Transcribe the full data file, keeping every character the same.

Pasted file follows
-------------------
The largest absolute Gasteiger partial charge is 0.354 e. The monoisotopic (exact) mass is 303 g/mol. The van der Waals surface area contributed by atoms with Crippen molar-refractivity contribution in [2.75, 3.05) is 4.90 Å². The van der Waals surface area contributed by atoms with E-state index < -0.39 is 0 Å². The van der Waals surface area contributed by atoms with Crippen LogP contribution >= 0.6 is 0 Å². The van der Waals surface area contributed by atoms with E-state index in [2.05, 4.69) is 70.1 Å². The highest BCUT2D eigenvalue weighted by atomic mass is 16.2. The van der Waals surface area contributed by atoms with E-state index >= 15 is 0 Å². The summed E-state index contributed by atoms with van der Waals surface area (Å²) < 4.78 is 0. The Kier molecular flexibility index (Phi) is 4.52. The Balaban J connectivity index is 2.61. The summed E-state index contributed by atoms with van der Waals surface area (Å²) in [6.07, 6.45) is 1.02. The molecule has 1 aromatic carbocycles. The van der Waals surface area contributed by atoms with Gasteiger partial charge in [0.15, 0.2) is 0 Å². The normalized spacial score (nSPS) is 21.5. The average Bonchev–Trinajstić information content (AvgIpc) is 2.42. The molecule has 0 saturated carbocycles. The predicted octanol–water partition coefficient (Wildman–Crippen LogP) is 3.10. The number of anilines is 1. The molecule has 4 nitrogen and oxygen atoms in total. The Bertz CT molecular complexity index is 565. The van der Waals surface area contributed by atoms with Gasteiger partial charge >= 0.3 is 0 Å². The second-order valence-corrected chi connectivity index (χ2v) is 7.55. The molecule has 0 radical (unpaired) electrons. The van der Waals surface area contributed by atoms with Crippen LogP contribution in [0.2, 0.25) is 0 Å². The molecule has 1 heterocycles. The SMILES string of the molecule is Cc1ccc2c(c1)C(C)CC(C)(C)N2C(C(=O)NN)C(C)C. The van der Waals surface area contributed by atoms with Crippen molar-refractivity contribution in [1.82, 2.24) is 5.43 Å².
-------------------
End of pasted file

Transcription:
The largest absolute Gasteiger partial charge is 0.354 e. The monoisotopic (exact) mass is 303 g/mol. The van der Waals surface area contributed by atoms with Crippen molar-refractivity contribution in [2.75, 3.05) is 4.90 Å². The van der Waals surface area contributed by atoms with E-state index < -0.39 is 0 Å². The van der Waals surface area contributed by atoms with Crippen LogP contribution >= 0.6 is 0 Å². The van der Waals surface area contributed by atoms with E-state index in [2.05, 4.69) is 70.1 Å². The highest BCUT2D eigenvalue weighted by atomic mass is 16.2. The van der Waals surface area contributed by atoms with E-state index >= 15 is 0 Å². The summed E-state index contributed by atoms with van der Waals surface area (Å²) < 4.78 is 0. The Kier molecular flexibility index (Phi) is 4.52. The Balaban J connectivity index is 2.61. The summed E-state index contributed by atoms with van der Waals surface area (Å²) in [6.07, 6.45) is 1.02. The molecule has 1 aromatic carbocycles. The van der Waals surface area contributed by atoms with Gasteiger partial charge in [0.15, 0.2) is 0 Å². The normalized spacial score (nSPS) is 21.5. The average Bonchev–Trinajstić information content (AvgIpc) is 2.42. The molecule has 0 saturated carbocycles. The predicted octanol–water partition coefficient (Wildman–Crippen LogP) is 3.10. The number of anilines is 1. The molecule has 4 nitrogen and oxygen atoms in total. The Bertz CT molecular complexity index is 565. The van der Waals surface area contributed by atoms with Gasteiger partial charge >= 0.3 is 0 Å². The second-order valence-corrected chi connectivity index (χ2v) is 7.55. The molecule has 0 radical (unpaired) electrons. The van der Waals surface area contributed by atoms with Crippen LogP contribution in [0.2, 0.25) is 0 Å². The molecule has 1 heterocycles. The SMILES string of the molecule is Cc1ccc2c(c1)C(C)CC(C)(C)N2C(C(=O)NN)C(C)C. The van der Waals surface area contributed by atoms with Crippen molar-refractivity contribution in [1.82, 2.24) is 5.43 Å².